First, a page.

McIlroy returns to form ahead of Masters

The fretting over Rory McIlroy can cease. He who is now No. 2 in the Official World Golf Rankings enjoyed a return to form in the Valero Texas Open at TPC of San Antonio just in time for this week’s Masters.

The Texas Open wasn’t on McIlroy’s to-do list until last weekend, when he realized that he needed more competitive golf under his belt buckle if he was to have any chance to contend at Augusta. His first round wasn’t so great, but he caught fire in the second round and would have won had Martin Laird not gotten Houdini-like with his putter in the final round.

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McIlroy garnered seven birdies while shooting 67 in the second round, and eight birdies en route to a final-round 66. The fourth and 10th holes both gave him problems and cost him the tournament. He bogeyed both of them twice, with no birdies, over the four days. He shot 72 on Thursday and 71 on Saturday.

Although he didn’t leave with the trophy, McIlroy’s first priority in Texas was to get his game in order and that mission was accomplished.

“To finish off this tournament with a round like today is obviously great going into Augusta,” McIlroy said after Sunday’s round. He said that “just eliminating the stupid mistakes that I was making on the course, mental errors” was his biggest accomplishment.

McIlroy, who shot 12-under-par 276, finished second, two strokes behind Laird.

Padraig Harrington can also leave for Augusta in a good state of mind. He tied for 10th place, shooting 7-under-par 281 (68-73-70-70). Although he wasn’t stuffing his card with as many birdies as McIlroy, he was better able to limit his bogeys, suffering only seven over the course of the tournament.

Before the tournament began, Harrington reckoned that nine under par would contend for the title, which would be more conducive to his game than playing over a course where birdies were cheap and plentiful. He was only a stroke off the first-round lead in conditions that are more typical of northern climes at this time of year.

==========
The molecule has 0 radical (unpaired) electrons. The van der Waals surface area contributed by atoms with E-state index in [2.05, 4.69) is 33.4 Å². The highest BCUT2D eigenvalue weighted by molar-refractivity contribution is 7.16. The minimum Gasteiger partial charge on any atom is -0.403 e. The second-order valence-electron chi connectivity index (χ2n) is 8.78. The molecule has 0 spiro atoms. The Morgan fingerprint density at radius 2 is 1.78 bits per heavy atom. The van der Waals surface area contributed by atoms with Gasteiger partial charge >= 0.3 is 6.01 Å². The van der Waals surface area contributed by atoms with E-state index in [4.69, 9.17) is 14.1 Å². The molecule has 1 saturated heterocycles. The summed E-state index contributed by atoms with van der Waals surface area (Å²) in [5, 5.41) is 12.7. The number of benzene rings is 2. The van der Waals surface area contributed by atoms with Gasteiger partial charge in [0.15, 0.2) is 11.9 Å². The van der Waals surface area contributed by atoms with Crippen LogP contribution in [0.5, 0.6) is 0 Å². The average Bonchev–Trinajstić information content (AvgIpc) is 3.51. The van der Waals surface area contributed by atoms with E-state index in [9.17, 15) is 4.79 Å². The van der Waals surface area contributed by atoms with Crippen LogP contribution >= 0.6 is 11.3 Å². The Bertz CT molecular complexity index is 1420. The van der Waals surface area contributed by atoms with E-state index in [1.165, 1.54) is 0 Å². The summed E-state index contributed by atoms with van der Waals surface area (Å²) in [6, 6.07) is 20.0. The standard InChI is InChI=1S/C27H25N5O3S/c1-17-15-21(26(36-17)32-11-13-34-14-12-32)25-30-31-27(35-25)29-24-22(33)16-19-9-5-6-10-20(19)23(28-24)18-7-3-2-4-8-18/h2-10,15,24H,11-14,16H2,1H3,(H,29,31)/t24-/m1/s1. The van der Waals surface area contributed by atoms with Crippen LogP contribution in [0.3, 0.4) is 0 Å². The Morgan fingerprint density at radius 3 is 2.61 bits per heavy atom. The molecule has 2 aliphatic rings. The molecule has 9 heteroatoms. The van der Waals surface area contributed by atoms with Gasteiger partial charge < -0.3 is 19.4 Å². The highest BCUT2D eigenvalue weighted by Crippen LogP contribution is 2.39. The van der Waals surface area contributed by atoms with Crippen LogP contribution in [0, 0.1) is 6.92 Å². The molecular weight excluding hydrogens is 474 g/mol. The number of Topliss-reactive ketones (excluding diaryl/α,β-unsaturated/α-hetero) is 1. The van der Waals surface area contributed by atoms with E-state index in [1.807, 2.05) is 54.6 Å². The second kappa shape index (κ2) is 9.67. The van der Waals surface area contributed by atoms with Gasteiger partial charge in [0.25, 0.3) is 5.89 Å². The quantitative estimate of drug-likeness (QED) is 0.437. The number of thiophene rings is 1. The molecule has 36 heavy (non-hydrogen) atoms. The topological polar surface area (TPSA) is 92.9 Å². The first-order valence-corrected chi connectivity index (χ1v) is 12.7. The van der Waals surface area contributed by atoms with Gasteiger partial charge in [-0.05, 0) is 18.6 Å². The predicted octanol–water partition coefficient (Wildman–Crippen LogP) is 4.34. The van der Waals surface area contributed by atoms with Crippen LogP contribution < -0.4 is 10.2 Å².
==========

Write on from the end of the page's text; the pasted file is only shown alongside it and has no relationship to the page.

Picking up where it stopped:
"I used my head to get around the golf course,” Harrington said after the first round. “My misses were good. It was cold out there and it was windy, and that combination, it's not a day for ball striking. Really, most of the time you're hitting knock-down shots and swinging three-quarter swings. You don't want to get a ball in the air for any length of time. It was more mental fortitude than ball striking today. Last week back in Ireland it was snowing and I didn't feel as cold."

His chances of winning suffered on Friday, when he played the back nine with three bogeys and no birdies, but nobody broke away from the pack, and he was on the outer fringes of contention early on Sunday, until Laird and McIlroy separated themselves.

Shane Lowry won’t be heading for the Masters (at least not as a player), but he can feel good about his performance in Texas. He got a share of 15th place at 4-under-par 284 (70-72-72-70). His play was a bit on the streaky side – birdies and bogeys tended to cluster – but he can look back with satisfaction on his best finish to-date on the PGA Tour.

Joining McIlroy and Harrington in Augusta will be Darren Clarke, Graeme McDowell and amateur Alan Dunbar, who earned an invitation with his victory in last year’s British Amateur Championship